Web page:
Port float deck repair and Daggerboard case pictures

Categories: Decks Main Hull

I’m going to back up a few weeks to say that due to a lack of thought when attaching the deck to the port float, the reference lines I needed for extra layers of fiberglass at the large access hatch were not transferred to the visible side. Some measurements were made and a few cuts with the hole saw made in order to feel for the stringers inside. When we glassed the deck in place, a big assumption was made that the access holes I drilled in the deck would be in the same area as the large access hatch… Was finally able to go to the storage unit with a tape measure to measure where the hatch ended up on the starboard float (yes – this should have been done before the hole was cut…. yes, I feel not too smart about this)

Suffice to say, some patching needed to be done to this area of the deck… First, cut a larger area (after marking where the hatch was going to go)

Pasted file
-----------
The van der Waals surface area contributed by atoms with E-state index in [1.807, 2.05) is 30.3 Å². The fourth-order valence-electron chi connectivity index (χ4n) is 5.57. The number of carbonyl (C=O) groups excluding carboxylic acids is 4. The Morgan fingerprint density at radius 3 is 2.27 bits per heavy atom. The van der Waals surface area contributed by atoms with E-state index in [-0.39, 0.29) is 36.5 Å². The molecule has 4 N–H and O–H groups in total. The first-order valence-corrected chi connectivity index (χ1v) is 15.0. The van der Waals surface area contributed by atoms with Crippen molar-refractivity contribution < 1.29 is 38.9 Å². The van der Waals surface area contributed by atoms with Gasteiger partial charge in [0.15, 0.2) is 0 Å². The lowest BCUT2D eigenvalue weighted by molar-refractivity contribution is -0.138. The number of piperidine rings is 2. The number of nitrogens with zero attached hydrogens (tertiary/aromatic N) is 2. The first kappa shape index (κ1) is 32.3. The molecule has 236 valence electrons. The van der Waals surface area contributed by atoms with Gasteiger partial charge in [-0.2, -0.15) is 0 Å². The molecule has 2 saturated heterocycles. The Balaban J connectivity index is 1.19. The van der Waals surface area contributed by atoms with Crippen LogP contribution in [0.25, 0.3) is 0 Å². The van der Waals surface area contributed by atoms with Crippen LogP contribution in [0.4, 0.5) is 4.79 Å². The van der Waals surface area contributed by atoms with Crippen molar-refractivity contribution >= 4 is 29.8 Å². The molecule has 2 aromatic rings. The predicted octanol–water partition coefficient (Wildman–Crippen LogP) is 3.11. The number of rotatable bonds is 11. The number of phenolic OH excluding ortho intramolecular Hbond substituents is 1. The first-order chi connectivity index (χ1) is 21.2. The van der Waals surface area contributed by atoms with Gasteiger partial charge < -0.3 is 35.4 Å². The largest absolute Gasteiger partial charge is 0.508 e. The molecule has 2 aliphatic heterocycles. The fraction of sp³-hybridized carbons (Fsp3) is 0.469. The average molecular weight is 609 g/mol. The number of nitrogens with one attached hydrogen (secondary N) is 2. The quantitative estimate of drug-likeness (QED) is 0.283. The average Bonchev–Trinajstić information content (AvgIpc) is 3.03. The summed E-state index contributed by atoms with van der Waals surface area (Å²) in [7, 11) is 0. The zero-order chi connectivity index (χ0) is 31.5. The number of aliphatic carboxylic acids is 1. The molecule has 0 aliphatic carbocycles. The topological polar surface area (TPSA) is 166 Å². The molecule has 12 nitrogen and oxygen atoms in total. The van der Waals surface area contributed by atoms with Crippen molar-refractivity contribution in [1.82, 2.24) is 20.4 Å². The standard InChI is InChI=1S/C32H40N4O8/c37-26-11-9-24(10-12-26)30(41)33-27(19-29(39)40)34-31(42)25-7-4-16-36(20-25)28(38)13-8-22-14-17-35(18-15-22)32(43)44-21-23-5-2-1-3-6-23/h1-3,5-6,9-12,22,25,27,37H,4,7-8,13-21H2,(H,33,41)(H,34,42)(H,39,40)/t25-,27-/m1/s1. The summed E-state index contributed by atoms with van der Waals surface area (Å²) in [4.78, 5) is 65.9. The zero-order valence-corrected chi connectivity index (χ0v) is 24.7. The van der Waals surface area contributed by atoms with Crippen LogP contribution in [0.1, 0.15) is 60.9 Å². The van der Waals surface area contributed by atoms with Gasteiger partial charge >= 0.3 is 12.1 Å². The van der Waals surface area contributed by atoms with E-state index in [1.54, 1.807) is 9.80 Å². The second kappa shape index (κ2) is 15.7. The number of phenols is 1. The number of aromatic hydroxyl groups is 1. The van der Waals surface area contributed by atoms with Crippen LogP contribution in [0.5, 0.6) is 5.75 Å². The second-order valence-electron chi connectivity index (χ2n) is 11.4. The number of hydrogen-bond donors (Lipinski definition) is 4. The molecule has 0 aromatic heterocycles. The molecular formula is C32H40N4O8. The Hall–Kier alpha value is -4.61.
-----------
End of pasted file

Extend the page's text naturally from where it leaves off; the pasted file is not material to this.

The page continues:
and attached some thin plywood with packaging tape under it with screws (again, on an area that would be removed)


Put 2 layers of tape under to form an attachment flange, a piece of foam, filled the edges with micro and then 2 layers of A fabric on top, followed by some peel ply. A few hours later it was ready to be properly cut.


and all hatch access holes were cut, edges dug out and back-filled with putty.


also took a picture of the daggerboard case halves. Unfortunately, I should have gone with my gut when I thought packaging tape would make a better mould surface for the port half due to the more complex shape. I, instead, did the same as the starboard half and used bagging film, which did not stay firmly down against the mould, causing some areas that need attention near the rope channel.


Time spent: 4 hours